I am a baseball guy. I’m still involved in recreation leagues. As a kid, I played Little League Baseball. My wife played Little League Softball. Our daughter is a good ball player and could have easily played baseball. I pushed her to do so, but she decided on softball. My wife was pleased. I was disappointed.
That disappointment quickly grew at my daughter’s first softball game of the season, and it had nothing to do with the play on the field or the coaching. I couldn’t handle the chanting. Okay, I know every Little League team has some degree of chanting, baseball for sure, but what I heard on the softball field made me think the girls should have pom-poms, not gloves. And, the chants didn’t only come from the dugout. In the field, the girls would yell things like “two outs, one to go, say two outs one to go” then they would slap their foot with their hand. They seemed more interested in cheerleading than concentrating on the game. I was used to baseball chatter; infielders simply holding up their forefinger and pinky, and yelling “two down”, followed by giving the pitcher some quick encouragement, then right back to their positions. No pomp and circumstance.
I became a grump in the stands. I’d scoff at the chants and make condescending comments. One time, I yelled, “Just play!” halfway through a chant, getting plenty of dirty looks. After that game, on the ride back home, my wife, told me that chanting is part of the softball culture, and that I just didn’t understand. I shot back, “I understand we lost the first three games, and the girls seem more focused on cheering than winning.”
I told my daughter, who started at third, that I didn’t want her to chant in the field. She asked why, and I told her that she and the other girls needed to focus and take games more seriously. “But, it’s fun,” she said. I still cringe at what came out of my mouth next . . . “Winning is fun.”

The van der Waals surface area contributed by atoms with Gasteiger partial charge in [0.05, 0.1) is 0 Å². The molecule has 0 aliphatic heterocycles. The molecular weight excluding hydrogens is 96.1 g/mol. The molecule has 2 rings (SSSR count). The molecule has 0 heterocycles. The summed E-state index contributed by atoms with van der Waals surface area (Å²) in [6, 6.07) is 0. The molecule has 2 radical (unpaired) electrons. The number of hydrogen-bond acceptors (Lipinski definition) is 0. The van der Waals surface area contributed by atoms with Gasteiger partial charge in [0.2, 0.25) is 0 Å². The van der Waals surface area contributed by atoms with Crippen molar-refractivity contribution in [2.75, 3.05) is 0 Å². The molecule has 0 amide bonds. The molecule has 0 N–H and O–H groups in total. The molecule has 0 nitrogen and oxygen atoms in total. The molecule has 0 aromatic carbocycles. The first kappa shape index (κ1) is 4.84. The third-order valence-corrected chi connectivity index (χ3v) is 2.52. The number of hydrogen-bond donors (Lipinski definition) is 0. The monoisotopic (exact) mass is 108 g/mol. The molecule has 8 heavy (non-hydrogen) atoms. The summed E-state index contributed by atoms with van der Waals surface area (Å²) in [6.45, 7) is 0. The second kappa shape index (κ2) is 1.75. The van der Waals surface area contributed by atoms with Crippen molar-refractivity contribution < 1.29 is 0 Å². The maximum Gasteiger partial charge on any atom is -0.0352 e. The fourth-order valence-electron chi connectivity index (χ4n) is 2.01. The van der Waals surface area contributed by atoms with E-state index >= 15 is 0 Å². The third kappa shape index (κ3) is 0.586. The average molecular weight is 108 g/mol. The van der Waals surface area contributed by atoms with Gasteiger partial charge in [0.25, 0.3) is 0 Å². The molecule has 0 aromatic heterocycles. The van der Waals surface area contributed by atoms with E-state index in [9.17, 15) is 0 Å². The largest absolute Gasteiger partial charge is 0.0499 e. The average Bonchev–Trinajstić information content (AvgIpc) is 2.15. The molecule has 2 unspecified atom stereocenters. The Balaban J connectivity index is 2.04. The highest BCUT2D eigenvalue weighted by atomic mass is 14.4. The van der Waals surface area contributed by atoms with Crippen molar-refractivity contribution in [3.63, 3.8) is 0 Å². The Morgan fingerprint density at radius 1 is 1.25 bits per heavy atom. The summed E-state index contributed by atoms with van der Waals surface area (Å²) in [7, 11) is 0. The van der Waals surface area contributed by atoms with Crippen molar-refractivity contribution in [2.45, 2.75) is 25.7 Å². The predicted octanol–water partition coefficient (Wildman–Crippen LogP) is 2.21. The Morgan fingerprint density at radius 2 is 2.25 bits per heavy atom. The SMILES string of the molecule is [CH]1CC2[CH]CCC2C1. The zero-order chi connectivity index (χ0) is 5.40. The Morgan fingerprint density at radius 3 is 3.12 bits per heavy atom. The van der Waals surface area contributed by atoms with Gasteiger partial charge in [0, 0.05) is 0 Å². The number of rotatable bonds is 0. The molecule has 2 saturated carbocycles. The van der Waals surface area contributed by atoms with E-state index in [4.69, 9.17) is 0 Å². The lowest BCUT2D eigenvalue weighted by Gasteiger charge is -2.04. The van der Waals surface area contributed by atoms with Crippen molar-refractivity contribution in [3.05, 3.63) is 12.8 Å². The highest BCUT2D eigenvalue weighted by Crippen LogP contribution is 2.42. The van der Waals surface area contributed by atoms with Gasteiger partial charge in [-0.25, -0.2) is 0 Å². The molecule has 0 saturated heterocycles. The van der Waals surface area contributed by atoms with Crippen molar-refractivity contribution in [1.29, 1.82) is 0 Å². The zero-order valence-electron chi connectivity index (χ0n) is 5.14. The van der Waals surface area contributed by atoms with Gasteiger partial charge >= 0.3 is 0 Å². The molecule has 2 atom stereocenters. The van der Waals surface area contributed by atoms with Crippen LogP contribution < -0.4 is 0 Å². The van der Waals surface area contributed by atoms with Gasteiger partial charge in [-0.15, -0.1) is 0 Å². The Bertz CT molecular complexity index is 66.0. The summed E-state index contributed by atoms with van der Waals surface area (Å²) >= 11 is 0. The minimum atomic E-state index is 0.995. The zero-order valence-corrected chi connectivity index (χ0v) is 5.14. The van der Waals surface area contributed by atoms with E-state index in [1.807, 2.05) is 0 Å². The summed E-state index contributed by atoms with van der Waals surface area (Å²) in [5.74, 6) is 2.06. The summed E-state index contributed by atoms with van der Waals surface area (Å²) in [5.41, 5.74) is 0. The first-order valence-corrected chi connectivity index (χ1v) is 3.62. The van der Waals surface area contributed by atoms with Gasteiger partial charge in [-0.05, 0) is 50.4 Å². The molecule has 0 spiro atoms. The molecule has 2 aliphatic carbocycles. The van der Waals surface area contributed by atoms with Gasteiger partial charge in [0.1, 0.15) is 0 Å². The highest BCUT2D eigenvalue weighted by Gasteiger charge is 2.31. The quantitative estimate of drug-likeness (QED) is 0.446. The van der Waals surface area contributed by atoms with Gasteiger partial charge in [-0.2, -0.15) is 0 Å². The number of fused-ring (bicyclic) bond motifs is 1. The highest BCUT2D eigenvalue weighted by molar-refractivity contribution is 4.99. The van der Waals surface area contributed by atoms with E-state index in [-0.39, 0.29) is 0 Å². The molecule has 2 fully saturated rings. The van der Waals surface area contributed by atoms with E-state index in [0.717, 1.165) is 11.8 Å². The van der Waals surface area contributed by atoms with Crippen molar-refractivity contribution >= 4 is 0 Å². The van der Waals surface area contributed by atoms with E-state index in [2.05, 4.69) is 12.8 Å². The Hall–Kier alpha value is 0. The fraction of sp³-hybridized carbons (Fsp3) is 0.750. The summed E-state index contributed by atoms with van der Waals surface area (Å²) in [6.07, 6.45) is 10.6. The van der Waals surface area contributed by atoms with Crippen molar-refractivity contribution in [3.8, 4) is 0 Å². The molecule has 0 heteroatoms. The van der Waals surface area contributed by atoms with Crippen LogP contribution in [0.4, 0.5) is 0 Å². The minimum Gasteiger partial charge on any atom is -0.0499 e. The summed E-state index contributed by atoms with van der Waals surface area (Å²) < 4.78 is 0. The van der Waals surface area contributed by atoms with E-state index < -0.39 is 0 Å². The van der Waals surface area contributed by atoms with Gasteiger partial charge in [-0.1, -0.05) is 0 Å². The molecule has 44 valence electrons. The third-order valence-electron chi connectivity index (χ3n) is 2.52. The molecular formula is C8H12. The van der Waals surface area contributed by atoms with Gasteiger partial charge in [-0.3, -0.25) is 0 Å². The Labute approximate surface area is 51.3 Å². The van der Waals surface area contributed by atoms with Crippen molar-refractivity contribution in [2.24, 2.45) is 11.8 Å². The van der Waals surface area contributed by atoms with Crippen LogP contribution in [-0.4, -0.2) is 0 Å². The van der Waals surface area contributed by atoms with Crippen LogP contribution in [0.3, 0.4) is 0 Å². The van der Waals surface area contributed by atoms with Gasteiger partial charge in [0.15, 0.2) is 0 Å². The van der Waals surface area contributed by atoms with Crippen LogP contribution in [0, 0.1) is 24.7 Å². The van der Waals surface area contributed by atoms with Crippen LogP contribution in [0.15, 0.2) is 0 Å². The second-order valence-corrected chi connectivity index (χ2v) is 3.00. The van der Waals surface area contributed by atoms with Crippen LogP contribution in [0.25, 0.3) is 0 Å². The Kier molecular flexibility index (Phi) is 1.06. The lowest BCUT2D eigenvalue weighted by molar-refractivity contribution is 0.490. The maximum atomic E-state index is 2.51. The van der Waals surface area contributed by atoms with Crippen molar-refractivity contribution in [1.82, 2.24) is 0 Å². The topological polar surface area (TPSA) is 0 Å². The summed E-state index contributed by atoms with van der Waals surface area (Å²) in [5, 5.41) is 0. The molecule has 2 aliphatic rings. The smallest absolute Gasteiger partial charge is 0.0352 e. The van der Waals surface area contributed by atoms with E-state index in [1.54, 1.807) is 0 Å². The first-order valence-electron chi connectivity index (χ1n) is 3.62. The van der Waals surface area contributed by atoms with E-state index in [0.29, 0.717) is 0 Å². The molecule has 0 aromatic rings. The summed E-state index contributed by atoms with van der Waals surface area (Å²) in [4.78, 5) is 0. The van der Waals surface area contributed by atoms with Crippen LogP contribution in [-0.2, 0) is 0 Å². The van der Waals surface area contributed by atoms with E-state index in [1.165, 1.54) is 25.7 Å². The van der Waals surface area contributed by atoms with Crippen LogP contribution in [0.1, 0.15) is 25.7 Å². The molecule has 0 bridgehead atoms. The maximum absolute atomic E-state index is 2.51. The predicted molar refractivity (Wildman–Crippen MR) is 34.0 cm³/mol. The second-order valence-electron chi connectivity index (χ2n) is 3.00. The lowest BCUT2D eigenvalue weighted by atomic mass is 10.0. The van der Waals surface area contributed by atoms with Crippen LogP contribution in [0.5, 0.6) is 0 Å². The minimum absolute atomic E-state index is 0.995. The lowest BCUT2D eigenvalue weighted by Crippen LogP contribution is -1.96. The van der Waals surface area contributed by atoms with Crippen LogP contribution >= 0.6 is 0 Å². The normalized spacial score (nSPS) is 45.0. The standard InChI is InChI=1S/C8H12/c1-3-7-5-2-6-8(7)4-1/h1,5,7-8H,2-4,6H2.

The next game, the team did even more chants! But, my daughter did as I told her. She didn’t chant from third base. She also didn’t smile once. She yelled some encouraging things from the dugout, which I was fine with, but she didn’t chant. We lost again. She, uncharacteristically, had three errors and barely made contact with the ball at the plate. My daughter went out for ice cream with a fellow parent and the rest of the team. On the ride home, my wife told me our daughter was upset, and that I was being chauvinistic. We didn’t speak the rest of the evening.
The following game, something interesting happened. Despite still not winning a game, the chanting was even louder, and the smiles and laughter were everywhere. Everywhere, but my daughter, who seemed to have lost her on-field confidence with her smile. The rest of the team started to hit. They fielded well. They pitched better. They hugged each other in the dugout. They won! After the game, they all went to swim at the manager’s house. I stayed for a while and saw firsthand how the friendships were starting to grow. The team become stronger despite not one time overhearing any talk about their first win. What I did overhear was my daughter’s teammates asking her why she wasn’t doing the chants.
On the way home, I apologized, and told her that she should be a part of the team, and if that meant chanting, chant. The team ended up winning four in a row, and I’m convinced a big part of it was because of the bond they built on and off the field and the fun they were having. I realize now, that despite the many similarities with how baseball and softball are played, softball does have a different culture – a culture I accept and respect. Little League Baseball builds friendships just like Little League Softball, but there’s an even more special energy to softball. At least, that’s been my experience. I still prefer chatter over chanting, but, I have to admit, I’m starting to say the cheers right with my daughter and the rest of her team.